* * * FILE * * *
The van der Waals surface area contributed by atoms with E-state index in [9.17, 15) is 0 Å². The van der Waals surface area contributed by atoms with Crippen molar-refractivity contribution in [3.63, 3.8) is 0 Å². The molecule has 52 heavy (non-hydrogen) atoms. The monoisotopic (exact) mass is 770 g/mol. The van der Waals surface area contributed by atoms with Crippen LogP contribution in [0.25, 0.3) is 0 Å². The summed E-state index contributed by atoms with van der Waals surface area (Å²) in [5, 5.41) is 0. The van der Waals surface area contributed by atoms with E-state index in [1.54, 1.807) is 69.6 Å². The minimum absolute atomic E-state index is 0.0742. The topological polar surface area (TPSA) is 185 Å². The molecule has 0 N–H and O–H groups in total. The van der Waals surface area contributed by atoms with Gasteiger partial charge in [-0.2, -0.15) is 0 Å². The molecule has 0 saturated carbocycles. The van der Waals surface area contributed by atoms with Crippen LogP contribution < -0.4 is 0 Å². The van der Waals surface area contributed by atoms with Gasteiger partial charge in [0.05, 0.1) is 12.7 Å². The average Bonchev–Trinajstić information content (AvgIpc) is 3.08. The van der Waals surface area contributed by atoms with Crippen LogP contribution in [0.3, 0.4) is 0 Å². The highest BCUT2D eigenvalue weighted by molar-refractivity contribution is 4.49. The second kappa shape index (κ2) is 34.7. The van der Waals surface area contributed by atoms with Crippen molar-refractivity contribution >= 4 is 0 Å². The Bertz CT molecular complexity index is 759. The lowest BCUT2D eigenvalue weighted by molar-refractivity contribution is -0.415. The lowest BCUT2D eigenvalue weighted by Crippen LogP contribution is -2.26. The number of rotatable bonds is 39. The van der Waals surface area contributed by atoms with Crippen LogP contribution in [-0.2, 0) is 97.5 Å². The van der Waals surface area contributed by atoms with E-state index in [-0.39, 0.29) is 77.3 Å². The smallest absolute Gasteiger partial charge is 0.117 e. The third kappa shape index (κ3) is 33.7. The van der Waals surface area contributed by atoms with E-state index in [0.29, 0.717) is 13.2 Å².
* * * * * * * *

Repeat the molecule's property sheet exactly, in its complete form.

The van der Waals surface area contributed by atoms with E-state index in [9.17, 15) is 0 Å². The van der Waals surface area contributed by atoms with Crippen molar-refractivity contribution in [3.63, 3.8) is 0 Å². The molecule has 52 heavy (non-hydrogen) atoms. The monoisotopic (exact) mass is 770 g/mol. The van der Waals surface area contributed by atoms with Crippen LogP contribution in [0.25, 0.3) is 0 Å². The summed E-state index contributed by atoms with van der Waals surface area (Å²) in [5, 5.41) is 0. The van der Waals surface area contributed by atoms with E-state index in [1.54, 1.807) is 69.6 Å². The minimum absolute atomic E-state index is 0.0742. The topological polar surface area (TPSA) is 185 Å². The molecule has 0 N–H and O–H groups in total. The van der Waals surface area contributed by atoms with Gasteiger partial charge in [-0.2, -0.15) is 0 Å². The molecule has 0 saturated carbocycles. The van der Waals surface area contributed by atoms with Crippen LogP contribution < -0.4 is 0 Å². The van der Waals surface area contributed by atoms with Gasteiger partial charge in [0.05, 0.1) is 12.7 Å². The average Bonchev–Trinajstić information content (AvgIpc) is 3.08. The van der Waals surface area contributed by atoms with Crippen LogP contribution in [0.3, 0.4) is 0 Å². The highest BCUT2D eigenvalue weighted by molar-refractivity contribution is 4.49. The second kappa shape index (κ2) is 34.7. The van der Waals surface area contributed by atoms with Crippen molar-refractivity contribution >= 4 is 0 Å². The Bertz CT molecular complexity index is 759. The lowest BCUT2D eigenvalue weighted by molar-refractivity contribution is -0.415. The lowest BCUT2D eigenvalue weighted by Crippen LogP contribution is -2.26. The number of rotatable bonds is 39. The van der Waals surface area contributed by atoms with Crippen LogP contribution in [-0.2, 0) is 97.5 Å². The van der Waals surface area contributed by atoms with E-state index in [-0.39, 0.29) is 77.3 Å². The smallest absolute Gasteiger partial charge is 0.117 e. The third kappa shape index (κ3) is 33.7. The van der Waals surface area contributed by atoms with E-state index in [0.29, 0.717) is 13.2 Å².